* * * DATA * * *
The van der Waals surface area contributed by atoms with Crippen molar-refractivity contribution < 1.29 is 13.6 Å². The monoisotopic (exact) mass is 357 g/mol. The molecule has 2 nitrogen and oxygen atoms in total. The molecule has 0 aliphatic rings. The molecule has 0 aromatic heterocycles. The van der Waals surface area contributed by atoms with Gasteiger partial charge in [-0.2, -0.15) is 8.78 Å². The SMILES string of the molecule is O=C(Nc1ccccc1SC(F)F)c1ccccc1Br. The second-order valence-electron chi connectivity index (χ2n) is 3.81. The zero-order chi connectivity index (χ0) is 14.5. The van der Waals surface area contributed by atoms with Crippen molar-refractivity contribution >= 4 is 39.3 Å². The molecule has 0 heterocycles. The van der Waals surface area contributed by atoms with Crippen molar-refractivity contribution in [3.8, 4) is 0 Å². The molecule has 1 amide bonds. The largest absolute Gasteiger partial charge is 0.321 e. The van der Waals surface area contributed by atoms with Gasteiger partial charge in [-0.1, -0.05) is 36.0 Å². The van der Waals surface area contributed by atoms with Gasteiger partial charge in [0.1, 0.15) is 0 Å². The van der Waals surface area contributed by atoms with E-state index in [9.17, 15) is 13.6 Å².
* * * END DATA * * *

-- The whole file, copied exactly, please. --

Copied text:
The van der Waals surface area contributed by atoms with Crippen molar-refractivity contribution < 1.29 is 13.6 Å². The monoisotopic (exact) mass is 357 g/mol. The molecule has 2 nitrogen and oxygen atoms in total. The molecule has 0 aliphatic rings. The molecule has 0 aromatic heterocycles. The van der Waals surface area contributed by atoms with Gasteiger partial charge in [-0.2, -0.15) is 8.78 Å². The SMILES string of the molecule is O=C(Nc1ccccc1SC(F)F)c1ccccc1Br. The second-order valence-electron chi connectivity index (χ2n) is 3.81. The zero-order chi connectivity index (χ0) is 14.5. The van der Waals surface area contributed by atoms with Crippen molar-refractivity contribution >= 4 is 39.3 Å². The molecule has 0 heterocycles. The van der Waals surface area contributed by atoms with Crippen molar-refractivity contribution in [3.8, 4) is 0 Å². The molecule has 1 amide bonds. The largest absolute Gasteiger partial charge is 0.321 e. The van der Waals surface area contributed by atoms with Gasteiger partial charge in [-0.1, -0.05) is 36.0 Å². The van der Waals surface area contributed by atoms with Gasteiger partial charge in [0.1, 0.15) is 0 Å². The van der Waals surface area contributed by atoms with E-state index in [9.17, 15) is 13.6 Å².